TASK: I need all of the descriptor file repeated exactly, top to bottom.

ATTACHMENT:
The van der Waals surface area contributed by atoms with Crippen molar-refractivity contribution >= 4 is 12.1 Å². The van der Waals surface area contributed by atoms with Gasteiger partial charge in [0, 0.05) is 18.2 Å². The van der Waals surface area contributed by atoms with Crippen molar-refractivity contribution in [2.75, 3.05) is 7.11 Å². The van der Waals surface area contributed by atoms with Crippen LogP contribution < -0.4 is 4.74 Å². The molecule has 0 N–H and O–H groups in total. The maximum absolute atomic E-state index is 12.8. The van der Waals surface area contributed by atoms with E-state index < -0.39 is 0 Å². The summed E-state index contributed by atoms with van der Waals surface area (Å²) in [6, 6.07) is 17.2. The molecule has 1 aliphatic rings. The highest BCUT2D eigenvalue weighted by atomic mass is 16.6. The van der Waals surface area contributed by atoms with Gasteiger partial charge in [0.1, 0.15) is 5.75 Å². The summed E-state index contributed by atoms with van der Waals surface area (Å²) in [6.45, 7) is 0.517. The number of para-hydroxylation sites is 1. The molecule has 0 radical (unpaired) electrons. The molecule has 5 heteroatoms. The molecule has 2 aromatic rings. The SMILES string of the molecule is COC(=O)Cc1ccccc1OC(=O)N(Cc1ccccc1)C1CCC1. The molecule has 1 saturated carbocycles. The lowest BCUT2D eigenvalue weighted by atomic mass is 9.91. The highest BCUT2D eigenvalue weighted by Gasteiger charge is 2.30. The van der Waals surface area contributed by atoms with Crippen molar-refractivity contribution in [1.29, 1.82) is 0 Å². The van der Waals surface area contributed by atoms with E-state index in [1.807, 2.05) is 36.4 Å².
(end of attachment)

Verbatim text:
The van der Waals surface area contributed by atoms with Crippen molar-refractivity contribution >= 4 is 12.1 Å². The van der Waals surface area contributed by atoms with Gasteiger partial charge in [0, 0.05) is 18.2 Å². The van der Waals surface area contributed by atoms with Crippen molar-refractivity contribution in [2.75, 3.05) is 7.11 Å². The van der Waals surface area contributed by atoms with Crippen LogP contribution < -0.4 is 4.74 Å². The molecule has 0 N–H and O–H groups in total. The maximum absolute atomic E-state index is 12.8. The van der Waals surface area contributed by atoms with E-state index < -0.39 is 0 Å². The summed E-state index contributed by atoms with van der Waals surface area (Å²) in [6, 6.07) is 17.2. The molecule has 1 aliphatic rings. The highest BCUT2D eigenvalue weighted by atomic mass is 16.6. The van der Waals surface area contributed by atoms with Gasteiger partial charge in [0.1, 0.15) is 5.75 Å². The summed E-state index contributed by atoms with van der Waals surface area (Å²) in [6.45, 7) is 0.517. The number of para-hydroxylation sites is 1. The molecule has 0 radical (unpaired) electrons. The molecule has 5 heteroatoms. The molecule has 2 aromatic rings. The SMILES string of the molecule is COC(=O)Cc1ccccc1OC(=O)N(Cc1ccccc1)C1CCC1. The molecule has 1 saturated carbocycles. The lowest BCUT2D eigenvalue weighted by atomic mass is 9.91. The highest BCUT2D eigenvalue weighted by Gasteiger charge is 2.30. The van der Waals surface area contributed by atoms with Crippen molar-refractivity contribution in [1.29, 1.82) is 0 Å². The van der Waals surface area contributed by atoms with E-state index in [1.807, 2.05) is 36.4 Å².